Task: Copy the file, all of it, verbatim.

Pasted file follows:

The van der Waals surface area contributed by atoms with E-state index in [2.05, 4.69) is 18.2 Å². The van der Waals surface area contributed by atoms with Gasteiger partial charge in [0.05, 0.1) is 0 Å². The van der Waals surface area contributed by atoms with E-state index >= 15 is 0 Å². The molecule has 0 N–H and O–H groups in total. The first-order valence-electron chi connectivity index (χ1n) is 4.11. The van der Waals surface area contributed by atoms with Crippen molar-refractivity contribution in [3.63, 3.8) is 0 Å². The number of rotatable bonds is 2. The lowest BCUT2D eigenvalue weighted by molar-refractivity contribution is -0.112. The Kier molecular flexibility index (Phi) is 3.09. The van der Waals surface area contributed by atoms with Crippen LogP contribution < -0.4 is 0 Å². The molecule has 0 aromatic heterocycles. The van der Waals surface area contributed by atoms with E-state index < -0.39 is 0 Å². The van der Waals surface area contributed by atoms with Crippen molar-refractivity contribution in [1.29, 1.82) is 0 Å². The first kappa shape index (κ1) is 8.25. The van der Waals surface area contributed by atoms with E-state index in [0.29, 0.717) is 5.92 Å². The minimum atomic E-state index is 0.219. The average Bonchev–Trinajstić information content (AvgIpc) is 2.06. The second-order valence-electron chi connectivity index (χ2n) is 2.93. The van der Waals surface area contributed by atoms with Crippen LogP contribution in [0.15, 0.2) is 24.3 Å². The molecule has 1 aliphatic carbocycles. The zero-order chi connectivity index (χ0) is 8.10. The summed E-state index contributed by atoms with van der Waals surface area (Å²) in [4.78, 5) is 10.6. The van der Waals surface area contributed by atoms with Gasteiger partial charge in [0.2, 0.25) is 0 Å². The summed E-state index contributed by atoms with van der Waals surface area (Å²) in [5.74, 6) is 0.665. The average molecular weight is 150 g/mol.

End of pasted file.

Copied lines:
The van der Waals surface area contributed by atoms with E-state index in [2.05, 4.69) is 18.2 Å². The van der Waals surface area contributed by atoms with Gasteiger partial charge in [0.05, 0.1) is 0 Å². The van der Waals surface area contributed by atoms with E-state index >= 15 is 0 Å². The molecule has 0 N–H and O–H groups in total. The first-order valence-electron chi connectivity index (χ1n) is 4.11. The van der Waals surface area contributed by atoms with Crippen molar-refractivity contribution in [3.63, 3.8) is 0 Å². The number of rotatable bonds is 2. The lowest BCUT2D eigenvalue weighted by molar-refractivity contribution is -0.112. The Kier molecular flexibility index (Phi) is 3.09. The van der Waals surface area contributed by atoms with Crippen LogP contribution < -0.4 is 0 Å². The molecule has 0 aromatic heterocycles. The van der Waals surface area contributed by atoms with E-state index < -0.39 is 0 Å². The van der Waals surface area contributed by atoms with Crippen molar-refractivity contribution in [1.29, 1.82) is 0 Å². The first kappa shape index (κ1) is 8.25. The van der Waals surface area contributed by atoms with E-state index in [0.29, 0.717) is 5.92 Å². The minimum atomic E-state index is 0.219. The average Bonchev–Trinajstić information content (AvgIpc) is 2.06. The second-order valence-electron chi connectivity index (χ2n) is 2.93. The van der Waals surface area contributed by atoms with Crippen LogP contribution in [0.15, 0.2) is 24.3 Å². The molecule has 1 aliphatic carbocycles. The zero-order chi connectivity index (χ0) is 8.10. The summed E-state index contributed by atoms with van der Waals surface area (Å²) in [4.78, 5) is 10.6. The van der Waals surface area contributed by atoms with Gasteiger partial charge in [0.2, 0.25) is 0 Å². The summed E-state index contributed by atoms with van der Waals surface area (Å²) in [5.74, 6) is 0.665. The average molecular weight is 150 g/mol.